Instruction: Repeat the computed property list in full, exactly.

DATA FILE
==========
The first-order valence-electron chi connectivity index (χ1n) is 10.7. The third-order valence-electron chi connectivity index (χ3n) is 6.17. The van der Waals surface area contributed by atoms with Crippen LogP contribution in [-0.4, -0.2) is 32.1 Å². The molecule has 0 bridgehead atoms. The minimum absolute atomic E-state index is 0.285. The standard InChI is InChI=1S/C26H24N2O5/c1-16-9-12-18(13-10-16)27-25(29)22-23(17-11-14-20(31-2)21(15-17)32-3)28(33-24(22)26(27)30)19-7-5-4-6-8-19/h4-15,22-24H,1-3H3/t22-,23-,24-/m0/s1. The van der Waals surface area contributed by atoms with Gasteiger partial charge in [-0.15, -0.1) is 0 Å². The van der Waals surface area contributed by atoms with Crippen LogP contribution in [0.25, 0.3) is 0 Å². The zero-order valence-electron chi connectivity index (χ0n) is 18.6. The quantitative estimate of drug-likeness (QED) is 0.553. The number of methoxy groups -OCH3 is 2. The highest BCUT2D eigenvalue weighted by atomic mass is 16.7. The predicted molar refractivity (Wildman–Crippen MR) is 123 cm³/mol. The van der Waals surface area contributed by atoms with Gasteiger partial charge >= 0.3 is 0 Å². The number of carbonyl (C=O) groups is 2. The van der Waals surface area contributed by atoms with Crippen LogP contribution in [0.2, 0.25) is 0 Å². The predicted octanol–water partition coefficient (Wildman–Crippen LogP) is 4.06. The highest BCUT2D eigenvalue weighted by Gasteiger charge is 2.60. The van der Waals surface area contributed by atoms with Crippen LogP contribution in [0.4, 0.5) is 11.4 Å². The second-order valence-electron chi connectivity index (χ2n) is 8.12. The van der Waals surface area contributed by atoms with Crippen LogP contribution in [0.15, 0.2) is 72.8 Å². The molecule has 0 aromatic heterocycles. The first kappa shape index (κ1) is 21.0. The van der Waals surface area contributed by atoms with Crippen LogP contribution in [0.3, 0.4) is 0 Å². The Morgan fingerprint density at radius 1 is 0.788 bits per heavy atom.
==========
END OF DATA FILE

The first-order valence-electron chi connectivity index (χ1n) is 10.7. The third-order valence-electron chi connectivity index (χ3n) is 6.17. The van der Waals surface area contributed by atoms with Crippen LogP contribution in [-0.4, -0.2) is 32.1 Å². The molecule has 0 bridgehead atoms. The minimum absolute atomic E-state index is 0.285. The standard InChI is InChI=1S/C26H24N2O5/c1-16-9-12-18(13-10-16)27-25(29)22-23(17-11-14-20(31-2)21(15-17)32-3)28(33-24(22)26(27)30)19-7-5-4-6-8-19/h4-15,22-24H,1-3H3/t22-,23-,24-/m0/s1. The van der Waals surface area contributed by atoms with Gasteiger partial charge in [-0.15, -0.1) is 0 Å². The van der Waals surface area contributed by atoms with Crippen LogP contribution in [0.25, 0.3) is 0 Å². The zero-order valence-electron chi connectivity index (χ0n) is 18.6. The quantitative estimate of drug-likeness (QED) is 0.553. The number of methoxy groups -OCH3 is 2. The highest BCUT2D eigenvalue weighted by atomic mass is 16.7. The predicted molar refractivity (Wildman–Crippen MR) is 123 cm³/mol. The van der Waals surface area contributed by atoms with Gasteiger partial charge >= 0.3 is 0 Å². The number of carbonyl (C=O) groups is 2. The van der Waals surface area contributed by atoms with Crippen LogP contribution in [0.2, 0.25) is 0 Å². The predicted octanol–water partition coefficient (Wildman–Crippen LogP) is 4.06. The highest BCUT2D eigenvalue weighted by Gasteiger charge is 2.60. The van der Waals surface area contributed by atoms with Crippen LogP contribution in [0.4, 0.5) is 11.4 Å². The second-order valence-electron chi connectivity index (χ2n) is 8.12. The van der Waals surface area contributed by atoms with Crippen LogP contribution in [0.15, 0.2) is 72.8 Å². The molecule has 0 aromatic heterocycles. The first kappa shape index (κ1) is 21.0. The van der Waals surface area contributed by atoms with Crippen LogP contribution in [0.3, 0.4) is 0 Å². The Morgan fingerprint density at radius 1 is 0.788 bits per heavy atom.